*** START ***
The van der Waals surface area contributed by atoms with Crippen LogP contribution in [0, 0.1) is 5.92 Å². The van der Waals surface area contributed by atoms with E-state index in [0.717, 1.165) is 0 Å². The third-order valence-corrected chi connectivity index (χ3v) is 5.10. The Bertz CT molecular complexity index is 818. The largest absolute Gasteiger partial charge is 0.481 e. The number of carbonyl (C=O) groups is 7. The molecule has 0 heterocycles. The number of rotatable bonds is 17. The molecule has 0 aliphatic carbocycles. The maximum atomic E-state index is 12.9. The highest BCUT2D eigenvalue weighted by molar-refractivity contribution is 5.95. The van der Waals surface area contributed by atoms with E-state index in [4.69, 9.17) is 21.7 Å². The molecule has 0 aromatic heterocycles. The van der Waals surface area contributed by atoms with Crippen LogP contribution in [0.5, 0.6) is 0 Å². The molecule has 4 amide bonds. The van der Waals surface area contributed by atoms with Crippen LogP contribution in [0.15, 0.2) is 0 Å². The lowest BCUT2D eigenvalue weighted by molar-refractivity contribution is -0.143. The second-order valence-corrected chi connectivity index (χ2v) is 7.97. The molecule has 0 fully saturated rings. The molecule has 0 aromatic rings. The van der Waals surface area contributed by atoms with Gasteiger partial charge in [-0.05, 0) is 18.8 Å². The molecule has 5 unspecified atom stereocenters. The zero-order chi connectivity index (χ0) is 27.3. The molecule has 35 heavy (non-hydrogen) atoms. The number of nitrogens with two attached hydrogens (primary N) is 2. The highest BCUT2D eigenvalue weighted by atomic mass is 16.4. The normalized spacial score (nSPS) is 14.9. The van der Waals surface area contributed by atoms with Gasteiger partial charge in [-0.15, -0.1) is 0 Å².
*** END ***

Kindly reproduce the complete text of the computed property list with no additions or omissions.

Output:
The van der Waals surface area contributed by atoms with Crippen LogP contribution in [0, 0.1) is 5.92 Å². The van der Waals surface area contributed by atoms with E-state index in [0.717, 1.165) is 0 Å². The third-order valence-corrected chi connectivity index (χ3v) is 5.10. The Bertz CT molecular complexity index is 818. The largest absolute Gasteiger partial charge is 0.481 e. The number of carbonyl (C=O) groups is 7. The molecule has 0 heterocycles. The number of rotatable bonds is 17. The molecule has 0 aliphatic carbocycles. The maximum atomic E-state index is 12.9. The highest BCUT2D eigenvalue weighted by molar-refractivity contribution is 5.95. The van der Waals surface area contributed by atoms with E-state index in [4.69, 9.17) is 21.7 Å². The molecule has 0 aromatic heterocycles. The van der Waals surface area contributed by atoms with Crippen LogP contribution in [0.5, 0.6) is 0 Å². The molecule has 4 amide bonds. The van der Waals surface area contributed by atoms with Crippen LogP contribution in [0.15, 0.2) is 0 Å². The lowest BCUT2D eigenvalue weighted by molar-refractivity contribution is -0.143. The second-order valence-corrected chi connectivity index (χ2v) is 7.97. The molecule has 0 fully saturated rings. The molecule has 0 aromatic rings. The van der Waals surface area contributed by atoms with Gasteiger partial charge in [-0.05, 0) is 18.8 Å². The molecule has 5 unspecified atom stereocenters. The zero-order chi connectivity index (χ0) is 27.3. The molecule has 35 heavy (non-hydrogen) atoms. The number of nitrogens with two attached hydrogens (primary N) is 2. The highest BCUT2D eigenvalue weighted by atomic mass is 16.4. The normalized spacial score (nSPS) is 14.9. The van der Waals surface area contributed by atoms with Gasteiger partial charge in [-0.15, -0.1) is 0 Å².